Whether at workplace, parties, weddings, and other social gatherings, or in the privacy of their homes – women in Kashmir, just like the women of rural India, are expected to be more traditional. We are supposed to be the torchbearers of our culture and social norms while men continue to break those norms without much scrutiny or hullabaloo. While our men – young and old – have largely switched to wearing more comfortable modern outfits except in case of religious gatherings, cultural events, etc., women are under constant pressure to uphold the practice of traditional clothing. If you don’t trust me, go to a Kashmiri wedding, visit a school or a university campus, go to the marketplace or a picnic area, or even a cultural event – you will see menfolk mostly in modern outfits – Jeans, T-shirts, shorts, pants, leather belts, shirts, suits and neck ties. Now, imagine a situation where men start wearing traditional clothing in a formal office setting at workplace – pheran-yezaar and topi, kurta-pajamah and a dastaar — they are sure to receive many surprised looks, be looked down upon, considered “untidy” or even “backward”. However, as soon as women start catching up to the way men dress like, all eyes are out of their sockets to measure their modesty. Any aberration on their part in the way they carry themselves in public, and everyone is out to give a lecture on religion, traditional values, culture, and morality. Though more and more young girls are seen wearing jeans and riding their newly acquired scooters in some parts of the city nowadays, they are often subject to ridicule and moral policing.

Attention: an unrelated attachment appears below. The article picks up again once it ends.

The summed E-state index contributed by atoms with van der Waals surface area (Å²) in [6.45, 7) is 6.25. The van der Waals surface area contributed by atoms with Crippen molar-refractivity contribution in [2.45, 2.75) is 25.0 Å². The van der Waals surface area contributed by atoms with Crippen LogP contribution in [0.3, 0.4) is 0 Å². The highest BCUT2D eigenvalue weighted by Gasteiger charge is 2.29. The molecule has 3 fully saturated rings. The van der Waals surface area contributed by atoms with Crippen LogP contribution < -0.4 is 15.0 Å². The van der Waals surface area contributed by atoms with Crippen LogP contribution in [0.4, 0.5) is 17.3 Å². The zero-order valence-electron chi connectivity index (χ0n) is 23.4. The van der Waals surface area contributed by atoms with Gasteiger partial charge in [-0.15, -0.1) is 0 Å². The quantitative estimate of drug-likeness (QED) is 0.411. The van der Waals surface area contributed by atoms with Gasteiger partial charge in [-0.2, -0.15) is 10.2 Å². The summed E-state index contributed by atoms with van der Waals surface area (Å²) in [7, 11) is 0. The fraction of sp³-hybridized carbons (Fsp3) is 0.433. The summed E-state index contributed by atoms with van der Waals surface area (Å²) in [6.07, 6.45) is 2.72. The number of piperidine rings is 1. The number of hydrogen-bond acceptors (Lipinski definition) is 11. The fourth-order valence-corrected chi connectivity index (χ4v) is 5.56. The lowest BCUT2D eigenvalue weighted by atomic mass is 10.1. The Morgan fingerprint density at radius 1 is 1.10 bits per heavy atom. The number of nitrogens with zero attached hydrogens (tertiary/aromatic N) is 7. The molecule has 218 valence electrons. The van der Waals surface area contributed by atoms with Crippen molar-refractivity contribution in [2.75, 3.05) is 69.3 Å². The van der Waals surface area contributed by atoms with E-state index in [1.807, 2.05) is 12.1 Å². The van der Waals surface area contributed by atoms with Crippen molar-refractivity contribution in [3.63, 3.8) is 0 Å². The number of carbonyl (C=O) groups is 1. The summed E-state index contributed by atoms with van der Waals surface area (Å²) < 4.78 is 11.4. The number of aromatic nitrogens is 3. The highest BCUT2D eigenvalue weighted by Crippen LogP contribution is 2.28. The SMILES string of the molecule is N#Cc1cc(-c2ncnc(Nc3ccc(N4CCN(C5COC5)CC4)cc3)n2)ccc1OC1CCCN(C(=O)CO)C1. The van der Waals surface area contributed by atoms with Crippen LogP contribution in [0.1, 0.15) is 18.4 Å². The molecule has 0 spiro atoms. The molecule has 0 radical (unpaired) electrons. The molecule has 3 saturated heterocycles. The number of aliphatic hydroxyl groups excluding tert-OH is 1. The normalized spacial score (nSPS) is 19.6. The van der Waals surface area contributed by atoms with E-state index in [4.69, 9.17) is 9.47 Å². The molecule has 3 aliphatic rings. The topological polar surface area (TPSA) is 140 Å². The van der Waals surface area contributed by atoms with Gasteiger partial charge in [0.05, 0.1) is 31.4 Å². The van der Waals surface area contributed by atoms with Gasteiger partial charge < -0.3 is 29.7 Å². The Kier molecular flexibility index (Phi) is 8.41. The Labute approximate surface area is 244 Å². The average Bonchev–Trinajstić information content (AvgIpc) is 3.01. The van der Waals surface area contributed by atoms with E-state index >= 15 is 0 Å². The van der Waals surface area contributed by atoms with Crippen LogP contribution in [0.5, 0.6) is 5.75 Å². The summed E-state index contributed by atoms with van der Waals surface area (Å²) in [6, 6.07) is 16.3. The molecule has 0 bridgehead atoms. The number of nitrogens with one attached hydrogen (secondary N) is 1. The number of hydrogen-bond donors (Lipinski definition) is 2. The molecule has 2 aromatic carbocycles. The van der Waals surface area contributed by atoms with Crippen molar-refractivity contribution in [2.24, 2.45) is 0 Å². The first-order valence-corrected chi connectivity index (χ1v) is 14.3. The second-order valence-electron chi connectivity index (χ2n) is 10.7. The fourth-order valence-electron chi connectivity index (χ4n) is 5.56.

But what is it about western clothing that makes it so attractive for both men and women, and why should we make a big deal about clothing in the first place? I have lived in different cultures and tried all sorts of clothing, depending on the occasion and mood. It seems to me that traditional clothing, unless fairly modified, is not suitable for everyday use. You can’t wear a shalwar-kameez to the gym, for instance (Yes! that is a possibility! Even women like to be physically fit). It’s good for parties, cultural events and “take-it-easy-resting times” when you are not on your toes trying to get things done. You may even love to wear it every now and then if you feel like, but beyond that those traditional dresses don’t really give the confidence that you may get in some of the more comfortable modern outfits where you don’t have to worry about tripping every second and holding on to your dupatta or headscarf with one hand and your baggy pants with the other when you are trying to do some chores, talking at a public event, or simply walking. No, I am not lying. Haven’t you seen our chief minister, Ms. Mehbooba Mufti on television recently? Have you ever noticed how often she talks hands free? Poor Mehbooba had recently attended a wedding without a headscarf, and a storm of trolls attacked her with a volley of judgments after looking at the picture somebody shared on Facebook.